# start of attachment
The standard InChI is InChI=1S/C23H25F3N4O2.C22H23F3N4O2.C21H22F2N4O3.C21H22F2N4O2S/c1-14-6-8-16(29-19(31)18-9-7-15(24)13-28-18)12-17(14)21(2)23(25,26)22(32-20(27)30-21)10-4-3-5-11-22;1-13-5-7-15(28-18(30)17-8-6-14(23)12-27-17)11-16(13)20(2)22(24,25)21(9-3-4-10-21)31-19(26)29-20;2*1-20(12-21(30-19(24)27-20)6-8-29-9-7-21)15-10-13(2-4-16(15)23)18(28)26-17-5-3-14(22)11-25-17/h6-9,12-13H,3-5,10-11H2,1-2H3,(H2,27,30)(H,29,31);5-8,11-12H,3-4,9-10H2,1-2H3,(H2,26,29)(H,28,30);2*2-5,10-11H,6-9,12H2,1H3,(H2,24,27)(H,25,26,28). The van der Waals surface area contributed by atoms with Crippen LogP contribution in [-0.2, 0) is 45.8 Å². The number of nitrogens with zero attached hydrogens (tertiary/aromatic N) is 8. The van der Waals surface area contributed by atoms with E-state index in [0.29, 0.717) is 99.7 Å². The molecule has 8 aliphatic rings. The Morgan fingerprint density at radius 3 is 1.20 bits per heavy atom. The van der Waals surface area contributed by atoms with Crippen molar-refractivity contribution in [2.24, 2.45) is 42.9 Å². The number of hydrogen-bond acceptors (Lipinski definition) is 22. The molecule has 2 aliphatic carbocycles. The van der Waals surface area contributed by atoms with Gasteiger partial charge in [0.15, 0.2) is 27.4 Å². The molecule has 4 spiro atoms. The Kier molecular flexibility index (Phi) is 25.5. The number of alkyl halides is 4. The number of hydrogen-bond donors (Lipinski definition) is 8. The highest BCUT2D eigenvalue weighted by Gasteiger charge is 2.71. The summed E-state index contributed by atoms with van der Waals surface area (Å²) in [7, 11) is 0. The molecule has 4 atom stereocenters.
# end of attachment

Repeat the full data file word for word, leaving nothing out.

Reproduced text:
The standard InChI is InChI=1S/C23H25F3N4O2.C22H23F3N4O2.C21H22F2N4O3.C21H22F2N4O2S/c1-14-6-8-16(29-19(31)18-9-7-15(24)13-28-18)12-17(14)21(2)23(25,26)22(32-20(27)30-21)10-4-3-5-11-22;1-13-5-7-15(28-18(30)17-8-6-14(23)12-27-17)11-16(13)20(2)22(24,25)21(9-3-4-10-21)31-19(26)29-20;2*1-20(12-21(30-19(24)27-20)6-8-29-9-7-21)15-10-13(2-4-16(15)23)18(28)26-17-5-3-14(22)11-25-17/h6-9,12-13H,3-5,10-11H2,1-2H3,(H2,27,30)(H,29,31);5-8,11-12H,3-4,9-10H2,1-2H3,(H2,26,29)(H,28,30);2*2-5,10-11H,6-9,12H2,1H3,(H2,24,27)(H,25,26,28). The van der Waals surface area contributed by atoms with Crippen LogP contribution in [-0.2, 0) is 45.8 Å². The number of nitrogens with zero attached hydrogens (tertiary/aromatic N) is 8. The van der Waals surface area contributed by atoms with E-state index in [0.29, 0.717) is 99.7 Å². The molecule has 8 aliphatic rings. The Morgan fingerprint density at radius 3 is 1.20 bits per heavy atom. The van der Waals surface area contributed by atoms with Crippen molar-refractivity contribution in [2.24, 2.45) is 42.9 Å². The number of hydrogen-bond acceptors (Lipinski definition) is 22. The molecule has 2 aliphatic carbocycles. The van der Waals surface area contributed by atoms with Gasteiger partial charge in [0.15, 0.2) is 27.4 Å². The molecule has 4 spiro atoms. The Kier molecular flexibility index (Phi) is 25.5. The number of alkyl halides is 4. The number of hydrogen-bond donors (Lipinski definition) is 8. The highest BCUT2D eigenvalue weighted by Gasteiger charge is 2.71. The summed E-state index contributed by atoms with van der Waals surface area (Å²) in [7, 11) is 0. The molecule has 4 atom stereocenters.